Wednesday, 25 March 2020

FOSSILS, TEXTILES AND URINE

You may recall the eight-metre Type Specimen of the ichthyosaur, Temnodontosaurus crassimanus, found in an alum quarry in Yorkshire.

The Yorkshire Museum was given this important ichthyosaur fossil back in 1857 when alum production was still a necessary staple of the textile industry. Without that industry, many wonderful specimens would likely never have been unearthed.

These quarries are an interesting bit of British history as they helped shape the Yorkshire Coast, created an entirely new industry and gave us more than a fixative for dyes. With them came the discovery of many remarkable fossil specimens and, oddly, local employment in the collection of urine.

In the 16th century, alum was essential in the textile industry as a fixative for dyes. By the first half of the 16th century, the clothing of the Low Countries, German states, and Scandinavia had developed in a different direction than that of England, France, and Italy, although all absorbed the sobering and formal influence of Spanish dress after the mid-1520s. Those fashions held true until the Inquisition when both politics and fashion underwent a much-needed overhaul to something lighter.

Fashion in Medieval Livonia (1521): Albrecht Dürer
Elaborate slashing was popular, especially in Germany. In the depiction you see here, an artist pokes a bit of fun at Germanic fashion from the time. Bobbin lace arose from passementerie in the mid-16th century in Flanders, the Flemish Dutch-speaking northern portion of Belgium. Black was increasingly worn for the most formal occasions.

This century saw the rise of the ruff, which grew from a mere ruffle at the neckline to immense, slightly silly, cartwheel shapes. They adorned the necklines of the ultra-wealthy and uber-stylish men and women of the age.

At their most extravagant, ruffs required wire supports and were made of fine Italian reticella, a cutwork linen lace.

16th Century Fashion / Ruff Collars and Finery
In contrast to all that ruff, lace and cutwork linen, folk needed dyed fabrics. And to fix those dyes, they needed Alum. For a time, Italy was the source of that alum.

The Pope held a tidy monopoly on the industry, supplying both alum and the best dyes. He also did a nice trade in the colourful and rare pigments for painting. And for a time, all was well with dandy's strutting their finery to the local fops in Britain.

All that changed during the Reformation. Great Britain, heathens as they were, were cut-off from their Papal source and found themselves needing to fend for themselves.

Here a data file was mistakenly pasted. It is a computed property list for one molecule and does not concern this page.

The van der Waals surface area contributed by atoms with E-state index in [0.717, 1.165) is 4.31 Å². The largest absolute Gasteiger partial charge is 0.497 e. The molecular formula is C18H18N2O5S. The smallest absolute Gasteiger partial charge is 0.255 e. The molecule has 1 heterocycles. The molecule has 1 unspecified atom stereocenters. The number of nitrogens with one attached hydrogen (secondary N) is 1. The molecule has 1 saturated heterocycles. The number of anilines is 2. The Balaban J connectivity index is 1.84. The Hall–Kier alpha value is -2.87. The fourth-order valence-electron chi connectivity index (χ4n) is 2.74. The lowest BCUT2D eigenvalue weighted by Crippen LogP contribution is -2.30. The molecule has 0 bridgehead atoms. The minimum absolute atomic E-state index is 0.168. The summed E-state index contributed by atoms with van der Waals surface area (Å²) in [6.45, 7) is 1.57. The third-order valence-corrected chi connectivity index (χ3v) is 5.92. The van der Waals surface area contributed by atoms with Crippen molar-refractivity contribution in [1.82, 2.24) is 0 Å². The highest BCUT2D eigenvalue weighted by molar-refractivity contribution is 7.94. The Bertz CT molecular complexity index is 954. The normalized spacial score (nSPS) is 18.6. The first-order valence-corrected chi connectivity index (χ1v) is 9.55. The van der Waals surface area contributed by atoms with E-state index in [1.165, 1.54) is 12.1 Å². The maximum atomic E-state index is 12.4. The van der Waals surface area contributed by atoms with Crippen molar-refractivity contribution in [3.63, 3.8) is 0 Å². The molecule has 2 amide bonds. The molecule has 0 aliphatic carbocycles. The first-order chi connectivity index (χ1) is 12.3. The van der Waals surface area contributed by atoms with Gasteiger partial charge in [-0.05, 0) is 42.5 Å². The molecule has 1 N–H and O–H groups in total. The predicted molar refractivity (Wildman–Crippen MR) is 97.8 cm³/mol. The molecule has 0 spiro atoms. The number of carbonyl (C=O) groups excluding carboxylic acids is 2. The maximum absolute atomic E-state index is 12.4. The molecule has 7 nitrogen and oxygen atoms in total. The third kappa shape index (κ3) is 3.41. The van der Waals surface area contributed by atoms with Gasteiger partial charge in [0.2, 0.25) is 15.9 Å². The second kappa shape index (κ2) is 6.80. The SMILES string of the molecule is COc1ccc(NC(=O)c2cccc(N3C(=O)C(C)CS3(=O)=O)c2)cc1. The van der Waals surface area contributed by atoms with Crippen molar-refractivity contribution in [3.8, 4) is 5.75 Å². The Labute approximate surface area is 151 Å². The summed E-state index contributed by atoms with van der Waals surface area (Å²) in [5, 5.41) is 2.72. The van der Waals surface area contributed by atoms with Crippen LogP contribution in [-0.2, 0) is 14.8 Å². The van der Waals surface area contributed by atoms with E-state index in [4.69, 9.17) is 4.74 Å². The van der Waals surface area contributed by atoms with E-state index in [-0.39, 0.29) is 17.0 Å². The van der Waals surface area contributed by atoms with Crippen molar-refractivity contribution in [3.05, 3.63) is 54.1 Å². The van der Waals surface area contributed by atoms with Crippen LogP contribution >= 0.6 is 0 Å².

The good Thomas Challoner took up the charge and set up Britain's first Alum works in Guisborough. Challoner looked to paleontology for inspiration. Noticing that the fossils found on the Yorkshire coast were very similar to those found in the Alum quarries in Europe, he hatched a plan to set-up an alum industry on home soil. As the industry grew, sites along the coast were favoured as access to the shales and subsequent transportation was much easier.

Alum House, Photo: Joyce Dobson and Keith Bowers
Alum was extracted from quarried shales through a large scale and complicated process which took months to complete. The process involved extracting then burning huge piles of shale for 9 months, before transferring it to leaching pits to extract an aluminum sulphate liquor. This was sent along channels to the alum works where human urine was added.

At the peak of alum production, the industry required 200 tonnes of urine every year. That's the equivalent of all the potty visits of more than 1,000 people. Yes, strange but true.

The steady demand was hard to keep up with and urine became an imported resource from markets as far away as London and Newcastle upon Tyne in the northeast of England. Wooden buckets were left on street corners for folk to do their business then carted back to the south to complete the alum extraction process. The urine and alum would be mixed into a thick liquid. Once mixed, the aromatic slosh was left to settle and then the alum crystals were removed.

I'm not sure if this is a folktale or plain truth, but as the story goes, one knows when the optimum amount of alum had been extracted as you can pop an egg in the bucket and it floats on its own.

Alum House. Photo: Ann Wedgewood and Keith Bowers
The last Alum works on the Yorkshire Coast closed in 1871. This was due to the invention of manufacturing synthetic alum in 1855, then subsequently the creation of aniline dyes that contained their own fixative.

There are many sites along the Yorkshire Coast which bear evidence of the alum industry. These include Loftus Alum Quarries where the cliff profile is drastically changed by extraction and huge shale tips remain.

Further South are the Ravenscar Alum Works, which are well preserved and enable visitors to visualize the processes which took place. The photos you see here are of Alum House at Hummersea. The first shows the ruin of Alum House printed on a postcard from 1906. The second (bottom) image shows the same ruin from on high with Cattersty Point in the background.

The good folk at the National Trust in Swindon are to thank for much of the background shared here. If you'd like to learn more about the Yorkshire area or donate to a very worthy charity, follow their link below.

Reference: https://www.nationaltrust.org.uk/yorkshire-coast/features/how-alum-shaped-the-yorkshire-coast